Internet Filtering

September 10th, 2008 at 2:00 pm by David Farrar

Emma Hart at Public Address has done an excellent post on how the Australian Government is spending $75 million implementing compulsory filtering of the Internet, and why we should be very wary of any such proposals here. Some extracts:

In July, the government ran a trial of various filtering systems in Tasmania. There’s an excellent round-up of the results here. In brief:
- while load testing was based on thirty users and only blocked 3930 sites, network degradation was as high as 75%. The more accurate the filter was, the worse the effect it had on performance. One filter caused a 22% degradation in speed when it wasn’t actually filtering.
- at best, sites were correctly blocked 92-95% of the time. At worst, more than one in ten got through.
- at best, sites were incorrectly blocked (blocked when they contained no objectionable content) 1% of the time. That doesn’t sound too bad, but imagine that’s your business, one of the one in a hundred sites blocked from the entire Australian market when you’ve done nothing wrong. At worst, over-blocking hit over 6%.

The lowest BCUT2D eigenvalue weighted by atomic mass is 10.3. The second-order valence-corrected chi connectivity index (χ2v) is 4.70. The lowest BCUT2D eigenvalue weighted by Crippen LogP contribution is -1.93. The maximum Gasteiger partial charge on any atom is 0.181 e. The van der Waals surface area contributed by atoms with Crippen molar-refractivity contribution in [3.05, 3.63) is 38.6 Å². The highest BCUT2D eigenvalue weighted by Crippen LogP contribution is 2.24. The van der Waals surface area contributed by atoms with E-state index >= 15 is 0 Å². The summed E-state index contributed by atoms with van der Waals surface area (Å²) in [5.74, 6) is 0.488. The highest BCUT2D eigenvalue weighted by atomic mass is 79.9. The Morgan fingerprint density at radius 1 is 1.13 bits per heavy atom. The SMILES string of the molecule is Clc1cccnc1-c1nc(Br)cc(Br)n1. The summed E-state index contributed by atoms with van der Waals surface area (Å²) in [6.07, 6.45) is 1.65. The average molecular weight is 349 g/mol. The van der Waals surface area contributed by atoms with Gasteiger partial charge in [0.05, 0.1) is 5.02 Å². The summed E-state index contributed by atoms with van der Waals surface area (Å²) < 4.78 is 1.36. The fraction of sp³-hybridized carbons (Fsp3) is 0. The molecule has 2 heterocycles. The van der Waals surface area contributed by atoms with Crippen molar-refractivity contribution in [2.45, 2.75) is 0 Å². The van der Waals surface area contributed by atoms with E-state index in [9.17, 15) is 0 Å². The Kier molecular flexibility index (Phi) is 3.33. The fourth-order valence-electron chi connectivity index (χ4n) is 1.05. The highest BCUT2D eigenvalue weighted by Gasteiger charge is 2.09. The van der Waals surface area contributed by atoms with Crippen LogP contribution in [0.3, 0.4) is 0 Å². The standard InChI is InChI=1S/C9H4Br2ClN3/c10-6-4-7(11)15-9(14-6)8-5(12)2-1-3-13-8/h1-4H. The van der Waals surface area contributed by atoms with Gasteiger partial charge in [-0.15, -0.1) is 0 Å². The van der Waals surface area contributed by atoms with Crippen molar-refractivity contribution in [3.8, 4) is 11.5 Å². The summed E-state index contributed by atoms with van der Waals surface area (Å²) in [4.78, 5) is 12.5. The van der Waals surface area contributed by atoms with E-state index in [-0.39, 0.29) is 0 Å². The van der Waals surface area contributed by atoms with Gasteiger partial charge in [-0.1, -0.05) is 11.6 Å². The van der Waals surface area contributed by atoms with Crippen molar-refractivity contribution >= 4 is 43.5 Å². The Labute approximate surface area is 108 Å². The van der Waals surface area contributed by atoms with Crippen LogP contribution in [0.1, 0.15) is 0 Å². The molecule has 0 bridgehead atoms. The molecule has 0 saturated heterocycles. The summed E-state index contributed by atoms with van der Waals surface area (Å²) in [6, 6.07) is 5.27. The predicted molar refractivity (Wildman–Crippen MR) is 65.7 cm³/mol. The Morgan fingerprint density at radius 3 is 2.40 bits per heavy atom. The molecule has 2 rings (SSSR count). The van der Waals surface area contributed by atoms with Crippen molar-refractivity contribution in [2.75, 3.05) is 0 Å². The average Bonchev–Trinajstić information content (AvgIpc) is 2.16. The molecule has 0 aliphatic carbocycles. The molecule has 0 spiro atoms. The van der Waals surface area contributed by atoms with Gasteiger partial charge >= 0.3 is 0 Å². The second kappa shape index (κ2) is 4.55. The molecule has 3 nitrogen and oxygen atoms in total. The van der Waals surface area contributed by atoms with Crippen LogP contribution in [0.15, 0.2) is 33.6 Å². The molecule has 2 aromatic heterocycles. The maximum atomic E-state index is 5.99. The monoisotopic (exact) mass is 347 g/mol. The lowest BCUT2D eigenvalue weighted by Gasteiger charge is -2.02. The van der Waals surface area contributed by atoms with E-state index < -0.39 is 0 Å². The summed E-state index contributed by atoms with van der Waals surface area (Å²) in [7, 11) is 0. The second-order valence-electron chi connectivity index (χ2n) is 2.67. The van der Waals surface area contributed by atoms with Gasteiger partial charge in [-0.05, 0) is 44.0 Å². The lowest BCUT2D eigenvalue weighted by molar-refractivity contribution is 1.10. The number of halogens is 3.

- the only way to filter content on instant messengers or peer to peer protocols was to block them completely.
- The filters do nothing to protect children from actual dangers such as cyber-bullying or stalking.

I helped set up a test a few years ago of the UK Clean Feed system, with the Dept of Internal Affairs and the Chief Censor’s Office. The UK system is actually quite good as they manually check every site that gets entered on – they don’t rely on some sort of “guess”. They didn’t appear to block any legitimate sites (a 1% false positive rate as the Ausises have is actually very high) but they didn’t block a huge proportion of objectionable (in the legal sense) sites. So relaying on such a filter may give a false sense of confidence, as the reality is that illegal sites changes hosts, domain names, IP addresses almost every day.

The way Australia is going about it, is just bureaucratic madness. Read Emma’s article in full to see why.

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